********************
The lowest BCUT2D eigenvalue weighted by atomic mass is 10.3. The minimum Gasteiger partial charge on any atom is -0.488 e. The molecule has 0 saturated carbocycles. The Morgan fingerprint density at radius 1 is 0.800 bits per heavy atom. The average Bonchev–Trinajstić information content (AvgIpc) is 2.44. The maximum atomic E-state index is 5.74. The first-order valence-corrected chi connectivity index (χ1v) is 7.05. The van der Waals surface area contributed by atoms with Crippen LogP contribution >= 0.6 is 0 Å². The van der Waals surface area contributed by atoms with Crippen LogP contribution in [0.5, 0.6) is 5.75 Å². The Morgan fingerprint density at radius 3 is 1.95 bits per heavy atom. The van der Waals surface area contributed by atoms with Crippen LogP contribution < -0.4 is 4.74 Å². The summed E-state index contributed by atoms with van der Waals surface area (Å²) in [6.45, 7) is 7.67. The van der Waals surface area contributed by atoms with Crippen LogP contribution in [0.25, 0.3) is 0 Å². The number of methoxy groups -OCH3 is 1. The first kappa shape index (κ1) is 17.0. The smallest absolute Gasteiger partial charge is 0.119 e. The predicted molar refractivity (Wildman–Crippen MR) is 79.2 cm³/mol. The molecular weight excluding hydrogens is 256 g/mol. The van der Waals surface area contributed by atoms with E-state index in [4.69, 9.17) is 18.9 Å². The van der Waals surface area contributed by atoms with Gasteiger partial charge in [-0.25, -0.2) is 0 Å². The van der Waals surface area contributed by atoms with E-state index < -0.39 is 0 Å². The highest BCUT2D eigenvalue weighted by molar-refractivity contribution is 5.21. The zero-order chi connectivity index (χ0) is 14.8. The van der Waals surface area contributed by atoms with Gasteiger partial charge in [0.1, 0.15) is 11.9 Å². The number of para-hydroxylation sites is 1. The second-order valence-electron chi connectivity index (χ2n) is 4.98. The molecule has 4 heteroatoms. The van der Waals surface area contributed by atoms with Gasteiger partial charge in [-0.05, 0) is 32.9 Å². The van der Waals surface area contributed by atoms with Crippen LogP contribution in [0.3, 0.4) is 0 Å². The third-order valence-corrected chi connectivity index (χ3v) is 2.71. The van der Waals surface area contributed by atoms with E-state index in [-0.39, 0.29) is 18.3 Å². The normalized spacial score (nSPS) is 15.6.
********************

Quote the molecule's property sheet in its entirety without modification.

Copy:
The lowest BCUT2D eigenvalue weighted by atomic mass is 10.3. The minimum Gasteiger partial charge on any atom is -0.488 e. The molecule has 0 saturated carbocycles. The Morgan fingerprint density at radius 1 is 0.800 bits per heavy atom. The average Bonchev–Trinajstić information content (AvgIpc) is 2.44. The maximum atomic E-state index is 5.74. The first-order valence-corrected chi connectivity index (χ1v) is 7.05. The van der Waals surface area contributed by atoms with Crippen LogP contribution >= 0.6 is 0 Å². The van der Waals surface area contributed by atoms with Crippen LogP contribution in [0.5, 0.6) is 5.75 Å². The Morgan fingerprint density at radius 3 is 1.95 bits per heavy atom. The van der Waals surface area contributed by atoms with Crippen LogP contribution < -0.4 is 4.74 Å². The summed E-state index contributed by atoms with van der Waals surface area (Å²) in [6.45, 7) is 7.67. The van der Waals surface area contributed by atoms with Crippen LogP contribution in [0.25, 0.3) is 0 Å². The number of methoxy groups -OCH3 is 1. The first kappa shape index (κ1) is 17.0. The smallest absolute Gasteiger partial charge is 0.119 e. The predicted molar refractivity (Wildman–Crippen MR) is 79.2 cm³/mol. The molecular weight excluding hydrogens is 256 g/mol. The van der Waals surface area contributed by atoms with E-state index in [4.69, 9.17) is 18.9 Å². The van der Waals surface area contributed by atoms with Gasteiger partial charge in [-0.25, -0.2) is 0 Å². The van der Waals surface area contributed by atoms with E-state index < -0.39 is 0 Å². The highest BCUT2D eigenvalue weighted by molar-refractivity contribution is 5.21. The zero-order chi connectivity index (χ0) is 14.8. The van der Waals surface area contributed by atoms with Gasteiger partial charge in [0.1, 0.15) is 11.9 Å². The number of para-hydroxylation sites is 1. The second-order valence-electron chi connectivity index (χ2n) is 4.98. The molecule has 4 heteroatoms. The van der Waals surface area contributed by atoms with Gasteiger partial charge in [-0.05, 0) is 32.9 Å². The van der Waals surface area contributed by atoms with Crippen LogP contribution in [0.3, 0.4) is 0 Å². The third-order valence-corrected chi connectivity index (χ3v) is 2.71. The van der Waals surface area contributed by atoms with E-state index in [-0.39, 0.29) is 18.3 Å². The normalized spacial score (nSPS) is 15.6.